Analysts have been critical of Netflix's content strategy for years, stating that the service relies too heavily on its international original content rather than local original content or blockbusters.
According to media consulting firm Ormax, Netflix only had one series in the top 15 most-watched Hindi-language streaming shows last year.
As a comparison, its competitors have seen success by tackling key content types for the region.
Disney+ has invested heavily in domestic sports programming. It now owns many of the digital broadcast rights for cricket in the country, which attracts extremely high viewership.
Amazon Prime has opted for a blockbuster approach and owns the rights to about 40% of all blockbuster films available in Indian languages (BBC News). Not to mention all of the other benefits that come with a subscription, including online shopping perks and access to eight other smaller streaming services.
Mihir Shah, Vice President of Media Partners Asia, said:
"Netflix needs to go more local and deeper on its regional content offering while also assuring a steady cadence of fresh content."
3. Language coverage
While Hindi, the third most-spoken language in the world after English and Mandarin, is spoken In India, the country is home to over 100 languages, 22 of which are considered official languages of the country.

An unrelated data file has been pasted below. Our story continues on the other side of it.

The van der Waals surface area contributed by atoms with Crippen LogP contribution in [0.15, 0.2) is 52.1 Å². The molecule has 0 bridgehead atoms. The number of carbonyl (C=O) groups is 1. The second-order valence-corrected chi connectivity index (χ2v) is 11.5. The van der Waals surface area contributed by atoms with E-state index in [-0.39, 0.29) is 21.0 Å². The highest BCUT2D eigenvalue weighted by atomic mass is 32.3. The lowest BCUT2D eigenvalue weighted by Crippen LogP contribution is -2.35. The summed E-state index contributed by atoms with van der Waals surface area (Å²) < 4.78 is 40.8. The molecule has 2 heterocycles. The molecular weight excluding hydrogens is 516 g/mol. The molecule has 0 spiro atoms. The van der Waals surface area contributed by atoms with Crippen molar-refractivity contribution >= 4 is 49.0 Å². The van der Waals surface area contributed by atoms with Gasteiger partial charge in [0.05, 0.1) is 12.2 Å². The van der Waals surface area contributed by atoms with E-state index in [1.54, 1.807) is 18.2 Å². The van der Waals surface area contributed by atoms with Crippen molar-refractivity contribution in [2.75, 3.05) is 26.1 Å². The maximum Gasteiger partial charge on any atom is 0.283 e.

This makes localization considerably more difficult and expensive than for countries like Germany or Japan. To effectively target the region, you would need to localize each series into multiple languages.
As a result, Netflix has been criticized for focusing too much on Hindi content proportionally. This is in stark contrast with Amazon Prime, which offers a wide range of programming in 10 Indian languages.
For example, according to Business Standard, Netflix purchased the rights to 20% of the top 100 films in Hindi based on domestic box office since 2018, but only 9% of films in Telugu. Meanwhile, Amazon Prime bought 48% of films in Hindi and a similar 40% of films in Telugu.
Until Netflix can compete with the scale of the language options of its competitors, it limits its own pool of potential customers in this linguistically diverse country.
Why Netflix isn't worried about its future in India
While the earnings call revealed frustration with the lack of progress in India, Netflix is still confident it will see significant growth in the region. As COO Peters concluded:
“I think we’re quite bullish that India isn’t fundamentally different in some way that we can’t figure out how to tailor our service offering to be attractive to Indian consumers who love entertainment. We know that for sure. And so that, I think, gives us a lot of optimism just to continue to work away at it.”
The executives cited their history in Brazil as an example. They had a “brutal” first couple of years where it took time to get the product market fit and the right content in place, but now Brazil and the rest of South America has given Netflix “a long runway for growth”.
While there are many miles between Netflix and its competitors in India, Netflix's track record of localization triumphs can't be ignored, and we can't count the streaming giant out just yet.
To learn more about how Netflix builds its localization strategies, check out this article.